Next up, from the intro to Art and Social Change – Bradley and Esche
‘Practices that – from a Western modernist viewpoint might appear as the rejection of art or its subjugation to politics – have been theorised or defended by artists in many complex and far-reaching ways. The idea of art itself has been invoked as representing, among many other things, an ideal of personal liberty, a utopian condition to which society might aspire, or a common right to participate in the creation of everyday culture. Concepts drawn equally from both modernist and older traditions have been incorporated into hybrid practices of all kinds, from propaganda and grassroots community action to media subversion and real experiments with social relations. In recent years, a new hybrid practice has arisen at the intersection of art, political activism and the forms of organisation enabled by the Internet.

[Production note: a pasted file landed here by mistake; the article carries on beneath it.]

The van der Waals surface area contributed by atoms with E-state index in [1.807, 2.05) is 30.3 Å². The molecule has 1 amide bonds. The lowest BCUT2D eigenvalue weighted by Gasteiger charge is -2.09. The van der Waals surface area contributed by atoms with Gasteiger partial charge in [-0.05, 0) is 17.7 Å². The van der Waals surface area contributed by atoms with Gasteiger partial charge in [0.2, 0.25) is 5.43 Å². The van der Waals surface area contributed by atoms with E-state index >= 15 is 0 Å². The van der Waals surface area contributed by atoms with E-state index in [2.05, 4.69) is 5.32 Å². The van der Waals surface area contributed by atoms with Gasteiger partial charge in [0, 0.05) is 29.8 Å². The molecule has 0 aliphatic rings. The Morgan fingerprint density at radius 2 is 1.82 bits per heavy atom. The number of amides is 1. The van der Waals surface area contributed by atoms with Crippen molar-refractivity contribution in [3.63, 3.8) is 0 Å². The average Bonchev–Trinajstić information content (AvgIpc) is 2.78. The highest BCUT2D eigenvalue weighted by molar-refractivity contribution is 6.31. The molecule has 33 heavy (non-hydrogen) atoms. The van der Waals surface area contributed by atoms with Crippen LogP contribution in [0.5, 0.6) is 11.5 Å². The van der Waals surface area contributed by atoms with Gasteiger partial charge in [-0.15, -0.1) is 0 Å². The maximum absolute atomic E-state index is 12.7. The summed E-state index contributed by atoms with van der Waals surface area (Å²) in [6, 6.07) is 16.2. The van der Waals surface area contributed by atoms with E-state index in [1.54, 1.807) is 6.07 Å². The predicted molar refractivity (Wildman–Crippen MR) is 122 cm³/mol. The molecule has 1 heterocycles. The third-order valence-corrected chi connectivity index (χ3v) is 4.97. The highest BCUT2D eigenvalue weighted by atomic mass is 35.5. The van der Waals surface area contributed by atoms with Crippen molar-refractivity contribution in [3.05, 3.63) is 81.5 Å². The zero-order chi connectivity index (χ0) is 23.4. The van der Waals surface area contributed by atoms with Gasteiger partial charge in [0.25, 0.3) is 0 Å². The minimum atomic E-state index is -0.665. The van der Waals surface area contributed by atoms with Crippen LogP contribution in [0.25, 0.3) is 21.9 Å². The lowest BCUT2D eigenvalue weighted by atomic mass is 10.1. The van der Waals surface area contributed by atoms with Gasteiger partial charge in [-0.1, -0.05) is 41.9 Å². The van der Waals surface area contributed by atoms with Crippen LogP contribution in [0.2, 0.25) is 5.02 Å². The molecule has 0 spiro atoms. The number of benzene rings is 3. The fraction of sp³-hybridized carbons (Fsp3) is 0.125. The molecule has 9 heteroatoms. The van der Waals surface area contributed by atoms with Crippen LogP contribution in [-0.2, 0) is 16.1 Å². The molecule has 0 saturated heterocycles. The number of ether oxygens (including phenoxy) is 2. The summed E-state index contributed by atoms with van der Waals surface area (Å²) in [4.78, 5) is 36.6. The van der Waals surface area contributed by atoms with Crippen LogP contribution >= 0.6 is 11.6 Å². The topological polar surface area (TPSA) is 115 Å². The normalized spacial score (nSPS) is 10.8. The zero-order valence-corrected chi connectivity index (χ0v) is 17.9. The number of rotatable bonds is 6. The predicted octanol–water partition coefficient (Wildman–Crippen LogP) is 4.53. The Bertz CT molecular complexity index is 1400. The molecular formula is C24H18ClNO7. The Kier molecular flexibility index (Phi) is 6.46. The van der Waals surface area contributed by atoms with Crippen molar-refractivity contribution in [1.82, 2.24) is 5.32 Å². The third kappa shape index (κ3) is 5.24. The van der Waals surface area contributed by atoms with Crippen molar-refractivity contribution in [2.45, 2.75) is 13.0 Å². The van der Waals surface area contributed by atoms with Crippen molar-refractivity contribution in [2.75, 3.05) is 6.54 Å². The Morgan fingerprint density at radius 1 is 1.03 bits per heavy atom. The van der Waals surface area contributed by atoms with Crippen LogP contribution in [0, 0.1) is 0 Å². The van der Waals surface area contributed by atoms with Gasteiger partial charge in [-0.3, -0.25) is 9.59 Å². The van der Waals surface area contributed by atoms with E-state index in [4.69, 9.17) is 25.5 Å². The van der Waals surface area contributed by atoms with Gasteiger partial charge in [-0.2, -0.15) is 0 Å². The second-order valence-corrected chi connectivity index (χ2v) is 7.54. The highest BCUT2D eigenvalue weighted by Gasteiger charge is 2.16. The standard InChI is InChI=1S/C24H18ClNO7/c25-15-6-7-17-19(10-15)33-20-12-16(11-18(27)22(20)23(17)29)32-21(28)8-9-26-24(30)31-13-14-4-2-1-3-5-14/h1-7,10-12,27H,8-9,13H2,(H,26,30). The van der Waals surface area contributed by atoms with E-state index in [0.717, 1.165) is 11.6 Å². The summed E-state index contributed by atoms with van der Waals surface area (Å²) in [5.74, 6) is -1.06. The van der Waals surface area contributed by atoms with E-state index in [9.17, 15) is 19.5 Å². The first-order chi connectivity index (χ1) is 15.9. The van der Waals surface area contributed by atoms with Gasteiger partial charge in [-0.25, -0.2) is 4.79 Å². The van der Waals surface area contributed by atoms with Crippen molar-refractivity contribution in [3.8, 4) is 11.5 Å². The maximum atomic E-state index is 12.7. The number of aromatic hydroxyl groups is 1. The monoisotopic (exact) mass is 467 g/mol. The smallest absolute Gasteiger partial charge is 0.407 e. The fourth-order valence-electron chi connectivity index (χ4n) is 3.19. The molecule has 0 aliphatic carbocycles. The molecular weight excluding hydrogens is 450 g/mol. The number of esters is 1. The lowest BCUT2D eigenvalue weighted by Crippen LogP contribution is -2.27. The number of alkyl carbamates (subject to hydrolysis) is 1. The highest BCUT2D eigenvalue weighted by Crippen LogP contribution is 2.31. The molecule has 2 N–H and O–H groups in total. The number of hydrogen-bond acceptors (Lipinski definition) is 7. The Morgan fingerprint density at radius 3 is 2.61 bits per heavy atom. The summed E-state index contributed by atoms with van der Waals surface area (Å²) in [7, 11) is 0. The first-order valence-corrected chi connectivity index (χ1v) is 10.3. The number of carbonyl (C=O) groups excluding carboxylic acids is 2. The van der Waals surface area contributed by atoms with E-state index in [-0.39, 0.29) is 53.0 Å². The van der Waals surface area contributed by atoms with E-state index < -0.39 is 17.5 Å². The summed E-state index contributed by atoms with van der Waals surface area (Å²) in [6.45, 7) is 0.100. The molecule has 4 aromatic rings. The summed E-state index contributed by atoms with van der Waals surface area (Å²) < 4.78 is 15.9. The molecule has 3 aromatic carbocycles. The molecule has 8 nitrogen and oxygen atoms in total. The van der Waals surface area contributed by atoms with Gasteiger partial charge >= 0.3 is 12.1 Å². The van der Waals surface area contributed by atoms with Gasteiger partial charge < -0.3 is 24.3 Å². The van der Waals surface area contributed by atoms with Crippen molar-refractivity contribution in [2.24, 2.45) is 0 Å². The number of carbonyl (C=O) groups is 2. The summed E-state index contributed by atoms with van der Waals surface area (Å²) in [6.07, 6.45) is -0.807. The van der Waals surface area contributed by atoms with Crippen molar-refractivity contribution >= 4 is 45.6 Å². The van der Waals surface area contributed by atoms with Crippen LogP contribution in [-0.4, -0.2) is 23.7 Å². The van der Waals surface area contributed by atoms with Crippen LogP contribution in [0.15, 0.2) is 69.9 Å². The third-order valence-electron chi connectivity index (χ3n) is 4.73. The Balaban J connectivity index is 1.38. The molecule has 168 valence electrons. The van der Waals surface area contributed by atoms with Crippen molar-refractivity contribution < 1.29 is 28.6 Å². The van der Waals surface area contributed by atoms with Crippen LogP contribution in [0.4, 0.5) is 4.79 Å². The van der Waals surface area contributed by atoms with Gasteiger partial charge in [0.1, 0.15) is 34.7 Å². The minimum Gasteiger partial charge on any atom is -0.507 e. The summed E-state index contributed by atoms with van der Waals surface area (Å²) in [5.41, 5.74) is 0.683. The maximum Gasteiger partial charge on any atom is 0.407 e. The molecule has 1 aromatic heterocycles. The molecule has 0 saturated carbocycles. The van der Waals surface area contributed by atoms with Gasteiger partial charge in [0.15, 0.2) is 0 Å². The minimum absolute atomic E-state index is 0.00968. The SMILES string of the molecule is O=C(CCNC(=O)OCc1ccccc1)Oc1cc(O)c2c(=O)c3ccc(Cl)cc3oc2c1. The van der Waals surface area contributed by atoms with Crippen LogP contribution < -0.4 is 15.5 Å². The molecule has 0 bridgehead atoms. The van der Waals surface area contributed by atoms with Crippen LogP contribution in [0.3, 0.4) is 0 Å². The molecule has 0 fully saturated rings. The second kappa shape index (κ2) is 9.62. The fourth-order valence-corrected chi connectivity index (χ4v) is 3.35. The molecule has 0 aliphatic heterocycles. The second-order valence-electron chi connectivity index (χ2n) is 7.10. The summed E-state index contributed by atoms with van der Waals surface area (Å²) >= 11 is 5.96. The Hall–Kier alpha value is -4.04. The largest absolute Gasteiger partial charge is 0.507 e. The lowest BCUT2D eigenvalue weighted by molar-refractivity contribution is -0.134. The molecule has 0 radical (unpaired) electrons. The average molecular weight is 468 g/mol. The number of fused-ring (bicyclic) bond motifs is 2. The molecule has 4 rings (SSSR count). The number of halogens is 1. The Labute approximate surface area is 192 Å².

‘To William Morris, on the other hand, the valorisation of individual artists and the sphere in which they work is a new and temporary phenomenon produced by the rise of capitalist social relations. The working population, the artisans of the past, are deprived of the opportunity for expression by industrial production, while a new kind of fine artist is employed to sell back to the bourgeoisie commodified versions of their own vision of themselves.’